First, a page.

EntryPoint today just released its 2020 Ann Arbor Entrepreneurial Ecosystem Report, which covers everything from 20 years of growth in the Ann Arbor startup ecosystem to impact reports of recent events. If you’re interested in how Ann Arbor came to be recognized as an emerging tech hub for software/security and life science startups, this is a great report to dig into, and to see up-to-the-minute trends as it also addresses the very recent impact of COVID-19 on the region’s economy.
Ann Arbor Entrepreneurial Ecosystem: Still On Track for Growth?
Notable findings from the study? Heintz tells Cronicle that she was expecting a harder hit from COVID-19. “We’ve seen a steady increase in startups for the last 6 years,” she says, “and it looks like that will continue despite the recession.”
Heintz attributes the resilience of the Washtenaw County economy to its diversity from healthcare to academia and high-tech companies who form the backbone of the local economy, and says that among those leading industries, it’s not surprising that high-tech companies are faring best right now.
“High-tech entrepreneurship has steadily grown 30% every year” in recent years, she reports. And an unexpected trend found by the research report by EntryPoint: “COVID-19 has not hit tech as hard as other sectors,” Heintz says. She reflects on this and explains: tech companies have an easier time pivoting than, say, mom and pop restaurant businesses. “The tech community also felt more prepared to move toward remote work,” she says. “As a result, tech companies saw significantly less revenue loss [during shutdown] than Main Street businesses.” Also, other companies are now looking to tech companies to see how they can be more tech-enabled.
Does Tech Growth Support The Community Or Overshadow It?
We ask Heintz if she’s concerned about the disparity between businesses hit hard by COVID-19 and other recent upheavals in the economy creating a situation where tech pulls away from other businesses and overshadows the local economy as it has done nationally. It’s not as big of a concern here as in Silicon Valley and nationally in the economy overall, but still comes up as a frequent theme in discussions about ensuring economic diversity and trying to make sure that success for tech is a success for the community as a whole.
“I don’t think Washtenaw County will see tech overshadow other business, because only 20% of Washtenaw County’s businesses are considered tech,” Heintz says. “This speaks to the resilience of the entire region.”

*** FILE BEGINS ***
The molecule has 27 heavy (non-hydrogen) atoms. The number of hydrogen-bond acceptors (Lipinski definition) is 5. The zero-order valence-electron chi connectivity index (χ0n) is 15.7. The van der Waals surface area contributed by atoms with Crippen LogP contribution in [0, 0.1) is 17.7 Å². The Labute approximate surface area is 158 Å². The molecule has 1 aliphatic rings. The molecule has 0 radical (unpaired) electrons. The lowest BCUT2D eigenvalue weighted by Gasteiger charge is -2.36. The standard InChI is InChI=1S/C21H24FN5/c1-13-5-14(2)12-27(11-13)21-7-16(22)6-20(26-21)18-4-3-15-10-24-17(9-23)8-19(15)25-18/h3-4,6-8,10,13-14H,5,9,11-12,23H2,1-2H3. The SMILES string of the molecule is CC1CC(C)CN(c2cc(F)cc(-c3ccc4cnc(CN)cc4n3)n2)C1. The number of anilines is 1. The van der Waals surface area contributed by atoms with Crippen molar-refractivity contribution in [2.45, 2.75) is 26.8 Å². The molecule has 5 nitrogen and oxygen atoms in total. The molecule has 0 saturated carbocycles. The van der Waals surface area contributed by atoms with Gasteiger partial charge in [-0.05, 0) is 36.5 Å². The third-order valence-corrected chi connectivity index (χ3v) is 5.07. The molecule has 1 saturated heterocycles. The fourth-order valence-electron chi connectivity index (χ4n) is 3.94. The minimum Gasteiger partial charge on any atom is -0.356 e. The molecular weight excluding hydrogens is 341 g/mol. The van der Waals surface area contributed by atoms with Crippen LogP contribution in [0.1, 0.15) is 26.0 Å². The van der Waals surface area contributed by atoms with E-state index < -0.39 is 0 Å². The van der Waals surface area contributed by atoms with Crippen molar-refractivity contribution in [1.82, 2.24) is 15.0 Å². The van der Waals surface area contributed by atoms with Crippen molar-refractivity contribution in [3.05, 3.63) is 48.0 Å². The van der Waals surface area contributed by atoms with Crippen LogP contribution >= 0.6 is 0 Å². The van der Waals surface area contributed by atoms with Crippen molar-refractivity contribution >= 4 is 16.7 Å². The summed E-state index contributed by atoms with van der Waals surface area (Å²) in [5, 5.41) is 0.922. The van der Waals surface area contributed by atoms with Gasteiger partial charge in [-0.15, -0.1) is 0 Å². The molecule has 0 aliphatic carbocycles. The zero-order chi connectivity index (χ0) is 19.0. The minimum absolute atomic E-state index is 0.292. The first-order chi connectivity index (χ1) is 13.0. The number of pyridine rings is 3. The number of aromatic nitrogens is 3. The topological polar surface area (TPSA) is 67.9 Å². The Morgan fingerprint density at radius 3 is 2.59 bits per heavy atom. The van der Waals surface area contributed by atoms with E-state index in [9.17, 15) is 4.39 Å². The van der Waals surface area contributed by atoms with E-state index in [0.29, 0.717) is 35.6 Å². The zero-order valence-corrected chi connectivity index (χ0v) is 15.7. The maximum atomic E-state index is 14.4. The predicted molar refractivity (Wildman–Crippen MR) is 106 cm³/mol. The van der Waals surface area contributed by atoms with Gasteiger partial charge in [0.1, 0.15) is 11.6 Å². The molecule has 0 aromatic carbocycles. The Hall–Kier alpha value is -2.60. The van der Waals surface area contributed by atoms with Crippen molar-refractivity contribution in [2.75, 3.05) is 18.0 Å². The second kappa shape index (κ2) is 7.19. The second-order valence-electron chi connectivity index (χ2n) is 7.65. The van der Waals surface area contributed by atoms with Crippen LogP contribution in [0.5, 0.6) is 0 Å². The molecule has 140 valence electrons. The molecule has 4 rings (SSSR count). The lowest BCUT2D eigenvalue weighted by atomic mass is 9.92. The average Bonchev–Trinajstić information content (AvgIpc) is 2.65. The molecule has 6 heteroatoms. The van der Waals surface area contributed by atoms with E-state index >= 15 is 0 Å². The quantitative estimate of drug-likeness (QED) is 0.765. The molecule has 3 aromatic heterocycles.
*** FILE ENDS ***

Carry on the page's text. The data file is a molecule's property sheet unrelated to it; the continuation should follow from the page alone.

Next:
A problem brewing, however: Heintz reports that among businesses applying for assistance during COVID-19, tech companies were more likely to be approved, and this could be because high-tech startups with boards peopled by investors and financial experts have more expertise in how to apply for these loans in a way that assures approval. Also, “access to capital for minority-owned and non-tech business is an issue,” Heintz says.
Key takeaways: “The tech community isn’t overpowering local business but is building a strong foundation for the community,” Heintz says. Also included in the Washtenaw County report are details including 55 companies who raised a total of $1 billion, not including previous acquisitions of companies like Duo Security or Health Media. In 2019, 35 companies received $198 million in VC funding. It’s not the kind of money that the coasts see in funding, but is still an important step in the direction of Ann Arbor continuing its trend toward being acknowledged as an emerging startup hub for software/security and life science startups.
Will We See a Repeat of the Great Recession Startup Surge?
One final question we had for Heintz was this: are you seeing any indication of an upswing in new business formation like what Ann Arbor experienced after the 2008 Great Recession that pushed a lot of people toward entrepreneurship? Heintz says it’s a little early to tell because that trend only emerged a year or two after the 2008 Recession began as the quiet formation of new business built momentum and became visible. “A lot of businesses were just starting in 2008 and 2009,” she says, “but then in 2010 we saw a steep increase in business growth.” There are signs that something similar is starting, however, and it’s broader than Washtenaw County. “In our research across the Midwest, we definitely see the trend similar to the 2009 downturn,” Heintz says.
One worry, though. “The last downturn had a big impact on men,” Heintz says, because industries traditionally dominated by men were greatly affected. However, “many VCs are men, and a lot of men might have attracted funding more easily. I’m worried that this downturn is affecting women and minorities and people having to decide who stays home,” Heintz says, “and women have been disproportionately affected by the economic and mental weight of recent public events.” Without the same access to capital that allowed men to pull out of the 2008 recession and move into entrepreneurship, Heintz is justifiably concerned there may not be as many options for women and minorities working their way out of a recession or job loss.
Where Is The Ann Arbor Economy Headed From Here?
If you would like to dig deeper into these topics, EntryPoint is hosting an online discussion with community leaders including Duo founder Dug Song, Kelly Sexton of the University of Michigan Office of TechTransfer, and Managing Director of ID Ventures Patti Glaza, on August 19. You can register for the free event here. The 2020 Ann Arbor Entrepreneurial Ecosystem Report is available for download here.